We have become spectators of ongoing sagas in corporate governance having gone wrong. Examples abound, the latest of which involve the very institutional investors who are supposed to promote corporate governance through responsible investing practices who seem to be flouting the requirement of the King code by failing to put remuneration policies to shareholders’ vote.
In that same industry, disciplinary proceedings against an executive have been pursued under circumstances that are anything but transparent.
This is not to mention the failure of a good number of public sector boards to stem the ongoing decay at the entities they serve.
Reflecting on this mayhem, it is probably justifiable to question whether the King Code of Governance Principles is promoting the standard of excellence.
Has it perhaps become one of those establishments that is tolerated and respected for the sheen of respectability that it brings, but which in reality is no more than a ceremonial detail?
Recent headlines such as “The flaw in King’s board formula” and “The King code got it wrong” suggest the King may be scantily clad.
Both articles contend that the presence of independent directors on boards, as recommended in King, adds little or no value, because these directors are too far removed from either the company or the relevant industry to make a meaningful contribution.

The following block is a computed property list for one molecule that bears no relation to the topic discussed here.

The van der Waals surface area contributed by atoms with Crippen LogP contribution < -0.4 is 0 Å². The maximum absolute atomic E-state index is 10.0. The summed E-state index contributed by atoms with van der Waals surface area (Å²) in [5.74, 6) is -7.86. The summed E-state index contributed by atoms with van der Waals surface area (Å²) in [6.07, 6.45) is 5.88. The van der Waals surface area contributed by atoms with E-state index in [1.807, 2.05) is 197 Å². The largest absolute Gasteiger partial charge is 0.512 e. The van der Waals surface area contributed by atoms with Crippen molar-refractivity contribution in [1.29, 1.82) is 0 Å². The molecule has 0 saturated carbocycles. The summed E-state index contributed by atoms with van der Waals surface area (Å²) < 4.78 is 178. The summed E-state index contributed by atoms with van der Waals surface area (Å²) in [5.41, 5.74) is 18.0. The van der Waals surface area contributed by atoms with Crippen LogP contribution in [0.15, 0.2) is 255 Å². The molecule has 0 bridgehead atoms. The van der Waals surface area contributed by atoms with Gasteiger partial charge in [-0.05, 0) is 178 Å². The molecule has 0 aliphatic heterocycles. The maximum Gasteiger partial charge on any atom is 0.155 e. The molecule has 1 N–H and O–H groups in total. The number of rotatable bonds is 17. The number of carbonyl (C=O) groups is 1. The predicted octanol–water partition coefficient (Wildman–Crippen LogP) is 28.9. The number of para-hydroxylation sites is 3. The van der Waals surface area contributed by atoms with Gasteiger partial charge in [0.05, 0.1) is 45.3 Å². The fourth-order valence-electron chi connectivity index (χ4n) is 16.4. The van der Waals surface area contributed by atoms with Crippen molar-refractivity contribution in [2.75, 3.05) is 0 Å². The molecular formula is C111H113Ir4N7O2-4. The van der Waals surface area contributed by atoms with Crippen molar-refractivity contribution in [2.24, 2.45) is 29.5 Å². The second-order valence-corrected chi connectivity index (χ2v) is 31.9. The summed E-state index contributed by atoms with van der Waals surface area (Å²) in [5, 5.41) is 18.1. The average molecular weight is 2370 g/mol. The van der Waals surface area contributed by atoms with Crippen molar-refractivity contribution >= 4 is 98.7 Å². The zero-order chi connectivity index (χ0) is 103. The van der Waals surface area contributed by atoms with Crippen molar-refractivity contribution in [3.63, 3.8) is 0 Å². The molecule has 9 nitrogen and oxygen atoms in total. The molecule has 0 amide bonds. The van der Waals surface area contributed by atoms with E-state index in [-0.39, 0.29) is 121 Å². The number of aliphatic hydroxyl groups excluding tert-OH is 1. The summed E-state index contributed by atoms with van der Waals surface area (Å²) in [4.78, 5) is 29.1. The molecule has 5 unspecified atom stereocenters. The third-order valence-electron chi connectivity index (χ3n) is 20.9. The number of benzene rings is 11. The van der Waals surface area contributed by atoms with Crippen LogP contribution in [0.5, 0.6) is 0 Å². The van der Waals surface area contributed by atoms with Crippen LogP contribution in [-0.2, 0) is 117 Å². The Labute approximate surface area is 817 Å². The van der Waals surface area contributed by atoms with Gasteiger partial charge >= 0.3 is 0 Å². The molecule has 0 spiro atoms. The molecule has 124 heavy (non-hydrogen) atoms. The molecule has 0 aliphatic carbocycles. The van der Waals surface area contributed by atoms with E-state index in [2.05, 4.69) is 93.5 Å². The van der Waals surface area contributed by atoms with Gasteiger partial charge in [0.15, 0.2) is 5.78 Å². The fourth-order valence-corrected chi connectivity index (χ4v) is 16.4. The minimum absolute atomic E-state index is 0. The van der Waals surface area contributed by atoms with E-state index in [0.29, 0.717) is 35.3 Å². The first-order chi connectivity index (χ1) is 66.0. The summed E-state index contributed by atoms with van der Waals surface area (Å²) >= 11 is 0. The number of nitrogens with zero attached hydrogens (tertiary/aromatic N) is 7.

The failure of African Bank, compared with the success of Capitec, despite their similar business models, as well as various studies, are cited in support of this view.
However, the problem is not attributable to the code getting it wrong, but rather to the peculiar mindset shown to its application.
To illustrate this, let’s use the example at hand, namely independent directors.
The reason for having independent directors on a board is, first, to provide objective monitoring of management as a protection mechanism for shareholders and other stakeholders against potential managerial excesses.
Second, independent directors should contribute to performance by constructively challenging the business strategy, direction and decisions proposed by management.
The idea is that these directors should provide this additional perspective, which results in a more robust strategy that delivers better results and improved performance.
Considering the above, it seems clear that without the required knowledge of an industry or relevant experience, directors would be unable to oversee, challenge and contribute.
It is more likely that these hapless individuals knowingly or unknowingly defer to executive knowledge.
But objectivity and knowledge are required to be an effective board member.
Sacrificing industry knowledge and experience on the altar of independence is typical of the application of a recommended practice without consideration for its context. As the saying goes, common sense is not so common after all.